A lot of people have been complaining that LeBron James is struggling in the NBA Finals. Based on yesterday’s oral argument in front of the 11th Circuit Court of Appeals in the main Obamacare constitutional challenge, I’m starting to feel the same way about Paul Clement, who is literally regarded as the LeBron of Bush administration lawyers: the best constitutional advocate of his generation.
I agree with most commentators that the three-judge panel, comprised of two Clinton appointees and a George H. W. Bush appointee, appeared quite skeptical of the constitutionality of the individual mandate. But Paul Clement, who represented the states, and Michael Carvin, who represented the National Federation of Independent Business, made a number of unforced errors in their defense of Roger Vinson’s lower court ruling that Obamacare was unconstitutional in its entirety.
Specifically, while it’s true that acting Solicitor General Neal Katyal was “on the ropes” for most of the discussion of the individual mandate, it was Clement and Carvin who were on the defensive when challenged on whether or not the mandate could be severed from the rest of Obamacare, leaving the remainder of the law intact.
And, while it’s perhaps asking too much for constitutional lawyers to bone up on health policy, Clement and Carvin largely conceded that Obamacare’s individual mandate would help solve the “free-rider problem,” implicitly justifying its constitutionality under the Necessary and Proper Clause, when in fact Obamacare will worsen the free-rider problem.
With regards to severability, Judge Frank Hull and others repeatedly asked the plaintiffs: Did they really believe that every provision of Obamacare would be adversely affected if the individual mandate was overturned? Their answer was, implausibly, yes. But this is plainly silly: Is, for example, the federal takeover of the student loan program, contained within PPACA, substantially affected if the individual mandate is overturned? It’s doubtful.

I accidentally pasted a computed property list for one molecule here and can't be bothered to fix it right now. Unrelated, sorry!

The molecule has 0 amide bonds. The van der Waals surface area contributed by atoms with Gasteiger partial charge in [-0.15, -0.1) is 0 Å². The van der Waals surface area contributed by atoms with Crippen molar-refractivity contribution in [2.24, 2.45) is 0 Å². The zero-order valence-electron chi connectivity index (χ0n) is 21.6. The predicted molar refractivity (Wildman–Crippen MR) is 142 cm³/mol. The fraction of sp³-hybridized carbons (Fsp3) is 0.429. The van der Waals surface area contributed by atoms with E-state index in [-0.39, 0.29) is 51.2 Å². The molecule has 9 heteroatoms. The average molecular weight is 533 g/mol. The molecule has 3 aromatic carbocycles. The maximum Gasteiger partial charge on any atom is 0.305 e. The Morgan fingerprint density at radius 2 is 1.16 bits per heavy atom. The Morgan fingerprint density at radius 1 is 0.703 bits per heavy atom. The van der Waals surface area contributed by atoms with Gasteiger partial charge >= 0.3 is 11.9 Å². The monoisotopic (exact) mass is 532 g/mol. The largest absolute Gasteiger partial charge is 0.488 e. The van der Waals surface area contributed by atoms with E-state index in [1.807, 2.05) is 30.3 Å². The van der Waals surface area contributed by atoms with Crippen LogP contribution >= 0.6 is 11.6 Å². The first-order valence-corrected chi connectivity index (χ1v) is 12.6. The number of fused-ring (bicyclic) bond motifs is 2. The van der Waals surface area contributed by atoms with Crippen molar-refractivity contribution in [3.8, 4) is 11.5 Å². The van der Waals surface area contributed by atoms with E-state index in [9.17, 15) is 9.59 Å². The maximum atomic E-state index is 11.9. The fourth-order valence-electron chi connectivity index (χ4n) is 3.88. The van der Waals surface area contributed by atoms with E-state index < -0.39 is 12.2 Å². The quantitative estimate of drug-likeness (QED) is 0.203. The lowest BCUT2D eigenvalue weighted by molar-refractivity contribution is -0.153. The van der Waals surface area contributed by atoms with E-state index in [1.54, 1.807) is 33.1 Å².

Judge Vinson, in his lower court ruling, made a far more reasonable case. He conceded that “in a statute that is approximately 2,700 pages long and has several hundred sections — certain of which have only a remote and tangential connection to health care — it stands to reason that some (perhaps even most) of the remaining provisions can stand alone and function independently of the individual mandate.” But Vinson pointed out that judges are not equipped to “try to infer Congress’ intent” and become health policy wonks (emphasis added):
However, the question is not whether these and the myriad other provisions can function as a technical or practical matter; instead, the “more relevant inquiry” is whether these provisions will comprise a statute that will function “in a manner consistent with the intent of Congress.” See Alaska Airlines, Inc. v. Brock, 480 U.S. 678, 685, 107 S. Ct. 1476, 94 L. Ed. 2d 661 (1987) (emphasis in original). Thus, the first step in the severability analysis requires (at least to some extent) that I try to infer Congress’ intent. Although many of the remaining provisions, as just noted, can most likely function independently of the individual mandate, there is nothing to indicate that they can do so in the manner intended by Congress. The analysis at the second step of the severability test makes that conclusion pretty clear.
With regards to the free-rider problem, only at one point did either Clement or Carvin attack the individual mandate on policy grounds: Carvin pointed out that the amount of health-insurance subsidies provided by Obamacare exceeded the amount of money we currently spend on uncompensated care. (For example, in Massachusetts, Romneycare has reduced uncompensated care spending by about $250 million, but the law’s insurance subsidies cost $830 million and are rapidly growing.)
There is an even greater flaw in the “free-rider” argument. The only reason that we have a free-rider problem in the first place is because Congress passed a law in 1986, called the Emergency Medical Treatment and Active Labor Act, or EMTALA, forcing hospitals to provide free emergency care to anyone who needs it, including illegal immigrants, without regard to their ability to pay. It makes little sense that an otherwise unconstitutional provision (the individual mandate) suddenly becomes constitutional because Congress passed EMTALA.
Constitutional arguments shouldn’t require a discussion of the intricacies of health policy. But the core of the pro-Obamacare case is a policy argument: that the individual mandate is a necessary component of Congress’ efforts to improve our health-care system. This argument is plainly false, and Clement and Carvin need to make that clear.
— Avik Roy is an equity research analyst at Monness, Crespi, Hardt & Co., and blogs on health-care policy at The Apothecary. You can follow him on Twitter at @aviksaroy.